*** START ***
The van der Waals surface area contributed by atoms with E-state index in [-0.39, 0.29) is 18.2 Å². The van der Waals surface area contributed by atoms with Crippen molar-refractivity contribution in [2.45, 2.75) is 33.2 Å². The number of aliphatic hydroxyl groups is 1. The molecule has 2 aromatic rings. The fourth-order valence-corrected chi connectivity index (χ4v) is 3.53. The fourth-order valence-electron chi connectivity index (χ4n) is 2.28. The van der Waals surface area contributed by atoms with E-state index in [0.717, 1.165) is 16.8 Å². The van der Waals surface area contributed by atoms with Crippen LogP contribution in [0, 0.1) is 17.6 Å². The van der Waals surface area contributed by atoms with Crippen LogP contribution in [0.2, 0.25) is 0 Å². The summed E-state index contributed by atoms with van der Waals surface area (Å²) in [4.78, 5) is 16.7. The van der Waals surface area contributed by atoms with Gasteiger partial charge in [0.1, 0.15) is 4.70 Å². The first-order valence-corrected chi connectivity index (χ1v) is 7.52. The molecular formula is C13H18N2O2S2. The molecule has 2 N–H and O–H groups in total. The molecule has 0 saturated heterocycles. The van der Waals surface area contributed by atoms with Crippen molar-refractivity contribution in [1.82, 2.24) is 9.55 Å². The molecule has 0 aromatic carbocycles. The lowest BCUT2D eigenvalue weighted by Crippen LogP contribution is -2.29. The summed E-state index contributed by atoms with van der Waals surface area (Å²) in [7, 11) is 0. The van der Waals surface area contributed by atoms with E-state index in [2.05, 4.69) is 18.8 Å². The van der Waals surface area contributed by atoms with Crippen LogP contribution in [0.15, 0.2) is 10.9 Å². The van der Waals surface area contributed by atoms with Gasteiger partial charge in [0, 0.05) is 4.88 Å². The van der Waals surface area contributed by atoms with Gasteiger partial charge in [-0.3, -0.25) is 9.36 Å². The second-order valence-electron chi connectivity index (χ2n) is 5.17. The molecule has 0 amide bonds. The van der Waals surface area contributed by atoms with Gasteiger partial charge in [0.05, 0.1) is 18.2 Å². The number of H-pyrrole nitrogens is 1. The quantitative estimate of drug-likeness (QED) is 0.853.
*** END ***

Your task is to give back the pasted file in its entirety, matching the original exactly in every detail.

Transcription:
The van der Waals surface area contributed by atoms with E-state index in [-0.39, 0.29) is 18.2 Å². The van der Waals surface area contributed by atoms with Crippen molar-refractivity contribution in [2.45, 2.75) is 33.2 Å². The number of aliphatic hydroxyl groups is 1. The molecule has 2 aromatic rings. The fourth-order valence-corrected chi connectivity index (χ4v) is 3.53. The fourth-order valence-electron chi connectivity index (χ4n) is 2.28. The van der Waals surface area contributed by atoms with E-state index in [0.717, 1.165) is 16.8 Å². The van der Waals surface area contributed by atoms with Crippen LogP contribution in [0, 0.1) is 17.6 Å². The van der Waals surface area contributed by atoms with Crippen LogP contribution in [0.2, 0.25) is 0 Å². The summed E-state index contributed by atoms with van der Waals surface area (Å²) in [4.78, 5) is 16.7. The van der Waals surface area contributed by atoms with Gasteiger partial charge in [0.1, 0.15) is 4.70 Å². The first-order valence-corrected chi connectivity index (χ1v) is 7.52. The molecular formula is C13H18N2O2S2. The molecule has 2 N–H and O–H groups in total. The molecule has 0 saturated heterocycles. The van der Waals surface area contributed by atoms with Crippen molar-refractivity contribution in [1.82, 2.24) is 9.55 Å². The molecule has 0 aromatic carbocycles. The lowest BCUT2D eigenvalue weighted by Crippen LogP contribution is -2.29. The summed E-state index contributed by atoms with van der Waals surface area (Å²) in [7, 11) is 0. The van der Waals surface area contributed by atoms with E-state index in [2.05, 4.69) is 18.8 Å². The van der Waals surface area contributed by atoms with Crippen LogP contribution in [0.15, 0.2) is 10.9 Å². The van der Waals surface area contributed by atoms with Gasteiger partial charge in [0, 0.05) is 4.88 Å². The van der Waals surface area contributed by atoms with Gasteiger partial charge in [-0.3, -0.25) is 9.36 Å². The second-order valence-electron chi connectivity index (χ2n) is 5.17. The molecule has 0 amide bonds. The van der Waals surface area contributed by atoms with Gasteiger partial charge in [0.05, 0.1) is 18.2 Å². The number of H-pyrrole nitrogens is 1. The quantitative estimate of drug-likeness (QED) is 0.853.